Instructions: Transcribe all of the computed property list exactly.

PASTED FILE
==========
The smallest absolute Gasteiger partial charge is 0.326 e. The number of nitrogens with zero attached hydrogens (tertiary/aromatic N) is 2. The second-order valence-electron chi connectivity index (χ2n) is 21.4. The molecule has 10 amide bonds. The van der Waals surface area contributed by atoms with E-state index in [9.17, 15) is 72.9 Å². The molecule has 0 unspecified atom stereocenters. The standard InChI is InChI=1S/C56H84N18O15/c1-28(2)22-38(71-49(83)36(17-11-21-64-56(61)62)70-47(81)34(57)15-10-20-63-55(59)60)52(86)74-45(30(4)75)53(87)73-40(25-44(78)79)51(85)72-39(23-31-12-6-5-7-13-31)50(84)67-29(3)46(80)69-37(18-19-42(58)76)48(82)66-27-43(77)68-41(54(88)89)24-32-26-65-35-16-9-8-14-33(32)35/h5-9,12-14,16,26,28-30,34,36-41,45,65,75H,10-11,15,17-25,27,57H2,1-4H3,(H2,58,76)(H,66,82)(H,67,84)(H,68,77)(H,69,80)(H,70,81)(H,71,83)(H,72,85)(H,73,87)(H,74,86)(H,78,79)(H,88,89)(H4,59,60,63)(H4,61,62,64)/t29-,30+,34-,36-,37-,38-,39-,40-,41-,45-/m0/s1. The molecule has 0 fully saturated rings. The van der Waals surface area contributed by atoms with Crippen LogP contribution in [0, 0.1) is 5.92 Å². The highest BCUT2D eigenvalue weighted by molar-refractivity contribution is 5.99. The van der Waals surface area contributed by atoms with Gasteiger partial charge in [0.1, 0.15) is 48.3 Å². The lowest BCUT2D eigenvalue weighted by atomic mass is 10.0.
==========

The smallest absolute Gasteiger partial charge is 0.326 e. The number of nitrogens with zero attached hydrogens (tertiary/aromatic N) is 2. The second-order valence-electron chi connectivity index (χ2n) is 21.4. The molecule has 10 amide bonds. The van der Waals surface area contributed by atoms with E-state index in [9.17, 15) is 72.9 Å². The molecule has 0 unspecified atom stereocenters. The standard InChI is InChI=1S/C56H84N18O15/c1-28(2)22-38(71-49(83)36(17-11-21-64-56(61)62)70-47(81)34(57)15-10-20-63-55(59)60)52(86)74-45(30(4)75)53(87)73-40(25-44(78)79)51(85)72-39(23-31-12-6-5-7-13-31)50(84)67-29(3)46(80)69-37(18-19-42(58)76)48(82)66-27-43(77)68-41(54(88)89)24-32-26-65-35-16-9-8-14-33(32)35/h5-9,12-14,16,26,28-30,34,36-41,45,65,75H,10-11,15,17-25,27,57H2,1-4H3,(H2,58,76)(H,66,82)(H,67,84)(H,68,77)(H,69,80)(H,70,81)(H,71,83)(H,72,85)(H,73,87)(H,74,86)(H,78,79)(H,88,89)(H4,59,60,63)(H4,61,62,64)/t29-,30+,34-,36-,37-,38-,39-,40-,41-,45-/m0/s1. The molecule has 0 fully saturated rings. The van der Waals surface area contributed by atoms with Crippen LogP contribution in [0, 0.1) is 5.92 Å². The highest BCUT2D eigenvalue weighted by molar-refractivity contribution is 5.99. The van der Waals surface area contributed by atoms with Gasteiger partial charge in [0.1, 0.15) is 48.3 Å². The lowest BCUT2D eigenvalue weighted by atomic mass is 10.0.